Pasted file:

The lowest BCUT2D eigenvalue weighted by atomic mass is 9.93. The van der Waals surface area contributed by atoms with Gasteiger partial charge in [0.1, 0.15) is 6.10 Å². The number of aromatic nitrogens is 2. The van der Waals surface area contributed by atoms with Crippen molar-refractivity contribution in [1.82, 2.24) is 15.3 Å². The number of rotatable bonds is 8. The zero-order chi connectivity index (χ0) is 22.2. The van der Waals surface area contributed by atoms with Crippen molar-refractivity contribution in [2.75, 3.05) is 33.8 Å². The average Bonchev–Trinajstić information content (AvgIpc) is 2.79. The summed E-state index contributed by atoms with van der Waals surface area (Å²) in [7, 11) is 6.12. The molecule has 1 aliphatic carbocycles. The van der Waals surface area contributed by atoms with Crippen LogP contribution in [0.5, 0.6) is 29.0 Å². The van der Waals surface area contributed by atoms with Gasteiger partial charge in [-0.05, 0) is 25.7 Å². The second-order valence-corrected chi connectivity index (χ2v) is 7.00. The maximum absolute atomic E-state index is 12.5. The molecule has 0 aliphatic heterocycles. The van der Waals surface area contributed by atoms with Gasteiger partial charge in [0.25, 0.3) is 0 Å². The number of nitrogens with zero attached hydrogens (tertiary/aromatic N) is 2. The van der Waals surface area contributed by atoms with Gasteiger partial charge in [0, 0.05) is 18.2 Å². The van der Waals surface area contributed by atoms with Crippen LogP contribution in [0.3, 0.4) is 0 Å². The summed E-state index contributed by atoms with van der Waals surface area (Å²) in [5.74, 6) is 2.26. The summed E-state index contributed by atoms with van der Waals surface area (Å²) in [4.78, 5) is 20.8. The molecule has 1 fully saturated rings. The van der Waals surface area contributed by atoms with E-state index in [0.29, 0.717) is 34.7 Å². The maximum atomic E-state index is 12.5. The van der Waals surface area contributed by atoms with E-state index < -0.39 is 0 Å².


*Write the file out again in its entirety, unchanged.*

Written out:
The lowest BCUT2D eigenvalue weighted by atomic mass is 9.93. The van der Waals surface area contributed by atoms with Gasteiger partial charge in [0.1, 0.15) is 6.10 Å². The number of aromatic nitrogens is 2. The van der Waals surface area contributed by atoms with Crippen molar-refractivity contribution in [1.82, 2.24) is 15.3 Å². The number of rotatable bonds is 8. The zero-order chi connectivity index (χ0) is 22.2. The van der Waals surface area contributed by atoms with Crippen molar-refractivity contribution in [2.75, 3.05) is 33.8 Å². The average Bonchev–Trinajstić information content (AvgIpc) is 2.79. The summed E-state index contributed by atoms with van der Waals surface area (Å²) in [7, 11) is 6.12. The molecule has 1 aliphatic carbocycles. The van der Waals surface area contributed by atoms with Crippen LogP contribution in [0.5, 0.6) is 29.0 Å². The van der Waals surface area contributed by atoms with Gasteiger partial charge in [-0.05, 0) is 25.7 Å². The second-order valence-corrected chi connectivity index (χ2v) is 7.00. The maximum absolute atomic E-state index is 12.5. The molecule has 0 aliphatic heterocycles. The van der Waals surface area contributed by atoms with Gasteiger partial charge in [0.25, 0.3) is 0 Å². The number of nitrogens with zero attached hydrogens (tertiary/aromatic N) is 2. The van der Waals surface area contributed by atoms with Gasteiger partial charge in [0, 0.05) is 18.2 Å². The van der Waals surface area contributed by atoms with Crippen LogP contribution in [0.3, 0.4) is 0 Å². The summed E-state index contributed by atoms with van der Waals surface area (Å²) in [5.74, 6) is 2.26. The summed E-state index contributed by atoms with van der Waals surface area (Å²) in [4.78, 5) is 20.8. The molecule has 1 fully saturated rings. The van der Waals surface area contributed by atoms with E-state index in [0.29, 0.717) is 34.7 Å². The maximum atomic E-state index is 12.5. The van der Waals surface area contributed by atoms with E-state index < -0.39 is 0 Å².